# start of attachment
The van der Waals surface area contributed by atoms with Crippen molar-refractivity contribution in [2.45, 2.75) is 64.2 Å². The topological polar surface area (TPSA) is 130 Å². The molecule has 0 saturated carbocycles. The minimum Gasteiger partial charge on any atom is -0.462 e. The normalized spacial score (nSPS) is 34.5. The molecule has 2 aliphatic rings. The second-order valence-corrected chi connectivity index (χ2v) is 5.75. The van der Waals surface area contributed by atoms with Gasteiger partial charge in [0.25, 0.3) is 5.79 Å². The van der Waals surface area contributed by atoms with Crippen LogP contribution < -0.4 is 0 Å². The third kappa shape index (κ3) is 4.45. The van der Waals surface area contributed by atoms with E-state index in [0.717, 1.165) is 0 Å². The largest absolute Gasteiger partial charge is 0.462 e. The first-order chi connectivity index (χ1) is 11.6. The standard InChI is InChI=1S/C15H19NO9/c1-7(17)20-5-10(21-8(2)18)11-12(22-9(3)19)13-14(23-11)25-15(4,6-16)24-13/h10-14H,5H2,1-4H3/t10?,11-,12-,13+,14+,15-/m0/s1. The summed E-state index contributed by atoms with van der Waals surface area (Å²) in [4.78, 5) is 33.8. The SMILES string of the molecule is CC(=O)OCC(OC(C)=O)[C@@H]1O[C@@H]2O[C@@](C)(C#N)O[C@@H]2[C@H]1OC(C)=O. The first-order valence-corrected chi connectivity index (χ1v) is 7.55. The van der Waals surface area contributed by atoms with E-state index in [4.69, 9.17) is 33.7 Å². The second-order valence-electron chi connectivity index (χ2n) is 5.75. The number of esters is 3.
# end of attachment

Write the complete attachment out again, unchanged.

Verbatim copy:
The van der Waals surface area contributed by atoms with Crippen molar-refractivity contribution in [2.45, 2.75) is 64.2 Å². The topological polar surface area (TPSA) is 130 Å². The molecule has 0 saturated carbocycles. The minimum Gasteiger partial charge on any atom is -0.462 e. The normalized spacial score (nSPS) is 34.5. The molecule has 2 aliphatic rings. The second-order valence-corrected chi connectivity index (χ2v) is 5.75. The van der Waals surface area contributed by atoms with Gasteiger partial charge in [0.25, 0.3) is 5.79 Å². The van der Waals surface area contributed by atoms with Crippen LogP contribution < -0.4 is 0 Å². The third kappa shape index (κ3) is 4.45. The van der Waals surface area contributed by atoms with E-state index in [0.717, 1.165) is 0 Å². The largest absolute Gasteiger partial charge is 0.462 e. The first-order chi connectivity index (χ1) is 11.6. The standard InChI is InChI=1S/C15H19NO9/c1-7(17)20-5-10(21-8(2)18)11-12(22-9(3)19)13-14(23-11)25-15(4,6-16)24-13/h10-14H,5H2,1-4H3/t10?,11-,12-,13+,14+,15-/m0/s1. The summed E-state index contributed by atoms with van der Waals surface area (Å²) in [4.78, 5) is 33.8. The SMILES string of the molecule is CC(=O)OCC(OC(C)=O)[C@@H]1O[C@@H]2O[C@@](C)(C#N)O[C@@H]2[C@H]1OC(C)=O. The first-order valence-corrected chi connectivity index (χ1v) is 7.55. The van der Waals surface area contributed by atoms with E-state index in [4.69, 9.17) is 33.7 Å². The second-order valence-electron chi connectivity index (χ2n) is 5.75. The number of esters is 3.